Monkey World assists governments around the world to stop the smuggling of primates from the wild.

At the Centre refugees of this illegal trade as well as those that have suffered abuse or neglect are rehabilitated into natural living groups.

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Monkey World News

rescue centre staff in appeal for herbs

Dorset Echo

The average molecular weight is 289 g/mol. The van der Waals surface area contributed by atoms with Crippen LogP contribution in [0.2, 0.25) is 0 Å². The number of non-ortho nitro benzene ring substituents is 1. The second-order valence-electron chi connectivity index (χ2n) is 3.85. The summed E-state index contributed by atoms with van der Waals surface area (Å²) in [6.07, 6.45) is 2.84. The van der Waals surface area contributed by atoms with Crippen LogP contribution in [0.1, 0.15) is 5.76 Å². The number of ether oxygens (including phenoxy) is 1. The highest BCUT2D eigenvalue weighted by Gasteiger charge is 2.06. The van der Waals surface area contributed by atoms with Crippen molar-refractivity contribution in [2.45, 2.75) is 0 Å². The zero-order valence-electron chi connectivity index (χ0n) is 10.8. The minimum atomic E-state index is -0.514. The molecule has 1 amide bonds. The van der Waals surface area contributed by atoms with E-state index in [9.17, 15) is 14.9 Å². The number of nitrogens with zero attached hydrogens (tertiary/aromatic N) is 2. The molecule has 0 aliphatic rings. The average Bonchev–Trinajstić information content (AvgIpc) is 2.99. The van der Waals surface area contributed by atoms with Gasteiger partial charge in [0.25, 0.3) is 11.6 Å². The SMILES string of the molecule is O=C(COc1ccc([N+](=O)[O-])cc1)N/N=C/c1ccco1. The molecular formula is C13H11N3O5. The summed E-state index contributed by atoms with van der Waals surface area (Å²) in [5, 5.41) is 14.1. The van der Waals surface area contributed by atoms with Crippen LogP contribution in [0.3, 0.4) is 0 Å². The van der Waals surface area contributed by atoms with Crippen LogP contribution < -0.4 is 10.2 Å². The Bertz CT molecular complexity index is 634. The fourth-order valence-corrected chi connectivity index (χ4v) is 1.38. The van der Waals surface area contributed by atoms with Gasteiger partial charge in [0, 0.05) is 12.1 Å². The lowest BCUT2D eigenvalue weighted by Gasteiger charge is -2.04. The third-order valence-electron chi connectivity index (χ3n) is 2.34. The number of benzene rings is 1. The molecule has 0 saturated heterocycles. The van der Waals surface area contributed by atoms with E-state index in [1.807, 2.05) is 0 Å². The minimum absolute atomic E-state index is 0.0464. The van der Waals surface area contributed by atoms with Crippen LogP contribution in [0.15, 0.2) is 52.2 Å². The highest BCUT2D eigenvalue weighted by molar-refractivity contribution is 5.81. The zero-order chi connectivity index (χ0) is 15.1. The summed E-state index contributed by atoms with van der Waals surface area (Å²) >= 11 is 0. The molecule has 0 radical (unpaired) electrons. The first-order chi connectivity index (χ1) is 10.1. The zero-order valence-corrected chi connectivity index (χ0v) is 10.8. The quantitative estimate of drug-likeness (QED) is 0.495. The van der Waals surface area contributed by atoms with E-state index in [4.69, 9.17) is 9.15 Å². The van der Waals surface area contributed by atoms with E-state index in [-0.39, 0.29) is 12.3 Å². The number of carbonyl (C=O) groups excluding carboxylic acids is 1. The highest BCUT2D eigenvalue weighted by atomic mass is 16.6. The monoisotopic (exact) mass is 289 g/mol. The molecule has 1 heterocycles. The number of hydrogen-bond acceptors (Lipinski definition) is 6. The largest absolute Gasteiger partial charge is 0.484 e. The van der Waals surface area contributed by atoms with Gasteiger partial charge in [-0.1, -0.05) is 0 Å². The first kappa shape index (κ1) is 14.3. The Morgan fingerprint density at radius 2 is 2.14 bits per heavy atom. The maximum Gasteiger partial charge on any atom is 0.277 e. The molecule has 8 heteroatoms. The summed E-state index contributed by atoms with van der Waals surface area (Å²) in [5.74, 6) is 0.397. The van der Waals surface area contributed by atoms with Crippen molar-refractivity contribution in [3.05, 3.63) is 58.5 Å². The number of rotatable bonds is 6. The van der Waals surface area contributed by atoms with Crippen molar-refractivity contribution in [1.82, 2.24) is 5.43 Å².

STAFF at Monkey World have appealed for herbs and edible flowers to help feed creatures at the park. They need the plants for the diet of primates - particularly the 88 capuchins they have recently acquired. Dr Marina Kenyon, who has worked with capuchins at Monkey World for nine years, said: "Many plants, such as garlic, onion and fennel are used by capuchin monkeys by rubbing them on their fur. "They do this as part of a bonding exercise as well as using the herbs as insecticides to prevent against biting insects in the warmer months. "Many of the capuchins we have were taken from the wild as infants or born in captivity, so providing them with herbs and flowers they can use is a great way of encouraging their natural behaviour. "With such a large increase in our capuchin family we would welcome members of the public wishing to bring in rooted herbs such as these, as well as a number of seedlings and rooted plants that gibbons and woolly monkeys can use." Monkey World gave home to 88 capuchin monkeys in January when they were rescued from a medical research laboratory in Santiago, Chile. Monkey World is appealing for rooted plants or seeds of such plants as fennel, hibiscus, chives, marigolds, fuchsia, ficus, bamboo, banana plant, lavender and garlic. Staff say they don't want any plant or herb which has been treated with chemicals.

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